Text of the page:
At no point did I do what I usually do these days, which is groan and wish the writing had been better edited. There's no fat on this story. It's all lean, page-turning (pod-listening?) goodness.
In an era of a lot of self-published, unedited, badly finished fiction, John Grisham is a long, tall drink of cool water.
This is a really lighthearted little mystery/romance series. No depth to speak of, but humourous in places.
I did guess the solution of the 'who-done-it' very early in the book, which was a little disappointing. Also, the author could have done a slightly better job with research. The heroine calls 999 (the number for emergency in the UK - equivalent to the US 911) several years before it was instituted.
However, high praise for the narration. Katherine Kellgren is excellent.
I haven't reviewed any of the previous Joe Ledger novels, but I really enjoyed them all. Plot-wise, they're not incredibly deep, but they are fast-paced and very entertaining. Think of Vince Flynn meets Guillermo Del Toro. Sounds a little improbable, but it works. Best of all, Maberry's characters are surprisingly complex and compelling. Ledger is not your stereotypical gung-ho hero.
I'm really looking forward to the next Joe Ledger book.
Although I loved the premise of the story and am I big fan of historical mysteries, I found this book very hard to finish. I suspect it was the rather strange, stilted diction and pacing of the narrator, rather than the story, but I found it so off-putting, I really can't be sure.
I strongly recommend you listen to the audio sample provided. See if you can get past the narrator before you buy.
I enjoyed the very well-researched and written journey into 19th Century England offered by Goddard. The plotting offered some truly interesting twists. The main characters of the story are all flawed and unreliable narrators, which makes for an engaging mystery. The ending is quite a spectacular feat of storytelling.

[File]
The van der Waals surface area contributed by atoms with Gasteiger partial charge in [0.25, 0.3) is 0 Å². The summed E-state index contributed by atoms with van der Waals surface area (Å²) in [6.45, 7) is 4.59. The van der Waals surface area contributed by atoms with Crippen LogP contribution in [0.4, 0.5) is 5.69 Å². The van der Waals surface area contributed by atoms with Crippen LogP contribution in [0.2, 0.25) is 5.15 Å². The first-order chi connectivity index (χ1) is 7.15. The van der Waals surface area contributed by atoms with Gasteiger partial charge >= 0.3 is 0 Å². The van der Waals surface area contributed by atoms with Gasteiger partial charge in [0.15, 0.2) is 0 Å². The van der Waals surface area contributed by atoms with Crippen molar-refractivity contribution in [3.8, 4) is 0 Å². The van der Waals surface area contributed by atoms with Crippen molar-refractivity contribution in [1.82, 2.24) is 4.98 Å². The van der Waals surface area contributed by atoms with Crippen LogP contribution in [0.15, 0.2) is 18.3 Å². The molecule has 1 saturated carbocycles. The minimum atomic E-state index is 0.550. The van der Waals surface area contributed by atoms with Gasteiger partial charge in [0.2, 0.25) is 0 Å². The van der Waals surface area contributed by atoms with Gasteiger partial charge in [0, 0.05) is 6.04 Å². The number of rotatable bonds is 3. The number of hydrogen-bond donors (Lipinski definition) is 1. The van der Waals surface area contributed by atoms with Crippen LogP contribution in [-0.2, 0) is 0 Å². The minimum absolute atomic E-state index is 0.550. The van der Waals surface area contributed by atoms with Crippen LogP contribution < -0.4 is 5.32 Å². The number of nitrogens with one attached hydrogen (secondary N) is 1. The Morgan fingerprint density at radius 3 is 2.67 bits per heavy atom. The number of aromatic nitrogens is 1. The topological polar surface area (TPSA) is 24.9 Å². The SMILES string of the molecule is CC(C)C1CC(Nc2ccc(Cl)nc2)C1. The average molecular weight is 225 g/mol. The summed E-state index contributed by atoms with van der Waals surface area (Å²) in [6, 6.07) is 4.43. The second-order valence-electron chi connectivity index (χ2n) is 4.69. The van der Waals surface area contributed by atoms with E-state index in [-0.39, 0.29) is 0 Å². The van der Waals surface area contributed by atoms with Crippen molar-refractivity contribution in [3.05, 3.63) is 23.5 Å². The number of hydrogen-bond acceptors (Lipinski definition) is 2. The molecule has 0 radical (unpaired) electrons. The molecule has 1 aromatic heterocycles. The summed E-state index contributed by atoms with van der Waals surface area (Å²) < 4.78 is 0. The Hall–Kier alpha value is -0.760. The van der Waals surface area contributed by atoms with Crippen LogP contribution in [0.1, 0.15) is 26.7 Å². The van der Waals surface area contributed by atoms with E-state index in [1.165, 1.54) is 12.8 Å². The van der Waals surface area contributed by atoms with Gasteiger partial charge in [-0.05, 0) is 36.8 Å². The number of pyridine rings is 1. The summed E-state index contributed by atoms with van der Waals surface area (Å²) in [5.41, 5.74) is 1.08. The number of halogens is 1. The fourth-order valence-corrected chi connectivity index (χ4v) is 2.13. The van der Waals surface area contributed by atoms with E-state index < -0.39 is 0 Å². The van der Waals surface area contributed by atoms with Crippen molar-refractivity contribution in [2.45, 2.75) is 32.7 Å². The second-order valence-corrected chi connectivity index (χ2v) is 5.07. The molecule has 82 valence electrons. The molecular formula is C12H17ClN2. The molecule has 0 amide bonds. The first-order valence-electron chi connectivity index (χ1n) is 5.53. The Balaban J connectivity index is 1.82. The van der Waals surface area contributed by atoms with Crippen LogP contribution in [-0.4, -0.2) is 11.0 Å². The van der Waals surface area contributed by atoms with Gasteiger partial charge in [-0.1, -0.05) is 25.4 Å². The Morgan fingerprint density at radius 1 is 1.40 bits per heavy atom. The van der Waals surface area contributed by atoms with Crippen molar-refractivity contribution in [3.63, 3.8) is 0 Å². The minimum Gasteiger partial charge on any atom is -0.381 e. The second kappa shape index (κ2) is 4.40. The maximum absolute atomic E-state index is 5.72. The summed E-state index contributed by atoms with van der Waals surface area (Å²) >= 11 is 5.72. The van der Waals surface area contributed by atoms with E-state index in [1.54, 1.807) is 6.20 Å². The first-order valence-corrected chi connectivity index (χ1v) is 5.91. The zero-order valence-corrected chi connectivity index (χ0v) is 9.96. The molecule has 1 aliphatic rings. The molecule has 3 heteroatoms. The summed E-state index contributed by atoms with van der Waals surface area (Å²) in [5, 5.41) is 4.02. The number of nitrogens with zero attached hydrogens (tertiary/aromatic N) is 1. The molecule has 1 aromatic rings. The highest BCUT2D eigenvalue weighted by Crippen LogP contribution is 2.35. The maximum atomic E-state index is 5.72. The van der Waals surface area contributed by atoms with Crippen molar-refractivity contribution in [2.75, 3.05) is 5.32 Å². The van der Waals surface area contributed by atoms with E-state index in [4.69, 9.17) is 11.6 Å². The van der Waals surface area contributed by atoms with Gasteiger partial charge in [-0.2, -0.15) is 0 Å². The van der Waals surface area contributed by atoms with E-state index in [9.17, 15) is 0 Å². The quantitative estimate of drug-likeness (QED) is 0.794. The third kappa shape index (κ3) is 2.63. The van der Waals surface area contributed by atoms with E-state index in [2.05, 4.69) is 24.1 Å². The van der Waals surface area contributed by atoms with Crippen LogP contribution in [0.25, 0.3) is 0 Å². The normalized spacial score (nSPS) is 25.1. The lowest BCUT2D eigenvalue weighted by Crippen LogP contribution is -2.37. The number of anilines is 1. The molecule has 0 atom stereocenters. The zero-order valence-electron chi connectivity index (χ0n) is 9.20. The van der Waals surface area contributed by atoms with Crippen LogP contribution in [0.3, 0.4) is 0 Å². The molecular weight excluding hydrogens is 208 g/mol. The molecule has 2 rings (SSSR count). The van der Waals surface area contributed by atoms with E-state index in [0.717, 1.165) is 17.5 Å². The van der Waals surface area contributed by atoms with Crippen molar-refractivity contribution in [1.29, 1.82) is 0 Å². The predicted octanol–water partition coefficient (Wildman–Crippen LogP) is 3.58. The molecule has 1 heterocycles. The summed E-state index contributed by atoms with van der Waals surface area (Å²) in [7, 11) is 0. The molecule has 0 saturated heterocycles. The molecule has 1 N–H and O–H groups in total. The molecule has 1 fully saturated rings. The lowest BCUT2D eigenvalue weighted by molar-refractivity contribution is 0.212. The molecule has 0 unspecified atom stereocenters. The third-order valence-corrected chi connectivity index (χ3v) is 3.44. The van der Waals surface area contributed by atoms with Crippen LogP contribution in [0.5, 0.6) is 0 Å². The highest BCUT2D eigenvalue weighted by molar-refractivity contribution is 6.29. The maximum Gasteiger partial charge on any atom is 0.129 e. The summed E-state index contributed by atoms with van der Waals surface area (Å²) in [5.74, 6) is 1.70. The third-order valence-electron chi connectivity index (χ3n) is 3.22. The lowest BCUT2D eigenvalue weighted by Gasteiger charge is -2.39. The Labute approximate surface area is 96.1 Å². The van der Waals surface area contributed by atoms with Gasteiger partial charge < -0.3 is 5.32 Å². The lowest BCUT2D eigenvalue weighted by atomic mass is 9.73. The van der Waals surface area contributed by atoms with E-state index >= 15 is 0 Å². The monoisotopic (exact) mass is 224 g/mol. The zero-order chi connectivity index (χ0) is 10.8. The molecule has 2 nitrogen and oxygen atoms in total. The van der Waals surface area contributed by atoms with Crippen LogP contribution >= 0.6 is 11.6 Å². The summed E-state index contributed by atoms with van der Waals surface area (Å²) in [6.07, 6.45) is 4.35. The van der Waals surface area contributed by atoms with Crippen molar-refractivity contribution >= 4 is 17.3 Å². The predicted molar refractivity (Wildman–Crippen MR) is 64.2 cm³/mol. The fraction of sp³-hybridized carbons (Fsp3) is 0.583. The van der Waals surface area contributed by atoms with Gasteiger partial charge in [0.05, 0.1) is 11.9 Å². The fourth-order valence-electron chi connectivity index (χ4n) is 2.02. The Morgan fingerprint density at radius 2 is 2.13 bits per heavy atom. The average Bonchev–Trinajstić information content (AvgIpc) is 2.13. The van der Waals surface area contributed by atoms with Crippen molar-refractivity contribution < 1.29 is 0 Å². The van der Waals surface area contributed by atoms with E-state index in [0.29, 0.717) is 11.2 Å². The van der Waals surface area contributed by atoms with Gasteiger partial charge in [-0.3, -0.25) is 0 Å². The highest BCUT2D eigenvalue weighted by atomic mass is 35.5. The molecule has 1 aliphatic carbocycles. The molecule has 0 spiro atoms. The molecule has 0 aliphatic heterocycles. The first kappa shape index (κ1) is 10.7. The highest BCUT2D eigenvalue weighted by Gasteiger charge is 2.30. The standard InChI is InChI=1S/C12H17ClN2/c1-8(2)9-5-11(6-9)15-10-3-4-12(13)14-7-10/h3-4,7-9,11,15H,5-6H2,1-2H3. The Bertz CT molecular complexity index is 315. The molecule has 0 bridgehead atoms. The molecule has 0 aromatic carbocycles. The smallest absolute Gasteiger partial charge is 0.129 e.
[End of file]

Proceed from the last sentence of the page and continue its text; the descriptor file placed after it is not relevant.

Goddard's male characters are far better written than his female ones. Which, typical for a novel written in the period by a male author, is less forgivable today.
His langauge is a pleasing blend of period perfection and accessibly modern. Goddard strikes the perfect balance as a writer of historical mystery.
The narration by Michael Kitchen is flawless.
I really loved the premise of a haunted guesthouse and a duo of sleuths, one alive and one dead. Sadly, the author's execution was really below par for me.
The plotting was deeply unoriginal and predictable. The characterization is almost wholly absent with the exception of the narrator, whose uncharming neursoses grow into irritating details very fast and whose propensity for repeating herself are worse. All the other characters are so stock as to be almost satire, but not quite.
I bought the first and second books in this series and I struggled very hard to get through them. I succeeded with the first, but by the second, I gave up half way through.
If you enjoy New Jersey jokes and New Jersey culture, you may find this series pleasant. For me, both the humor and the narration began, after a while, to feel like a visit to a dentist's office.
Amanda Ronconi is a lively reader, but I found her accent, although probably very authentic, very grating on the ears. Her attempts at a Scottish accent were simply awful.
I gave both the story and the reading middling scores because, although I found the experience painful, I acknowledge that there are probably people for whom this culture and these accents are entertaining.
I've long admired Bacevich since I read his The Limits of Power: The End of American Exceptionalism. Politically speaking, we are almost at opposite poles, but perhaps they are opposite poles of an honest, ethical conversation. Bacevich is a West Point graduate, has been a serving officer and holds a PhD in American Diplomatic History from Princeton University. He lost his son in 2008 in Iraq.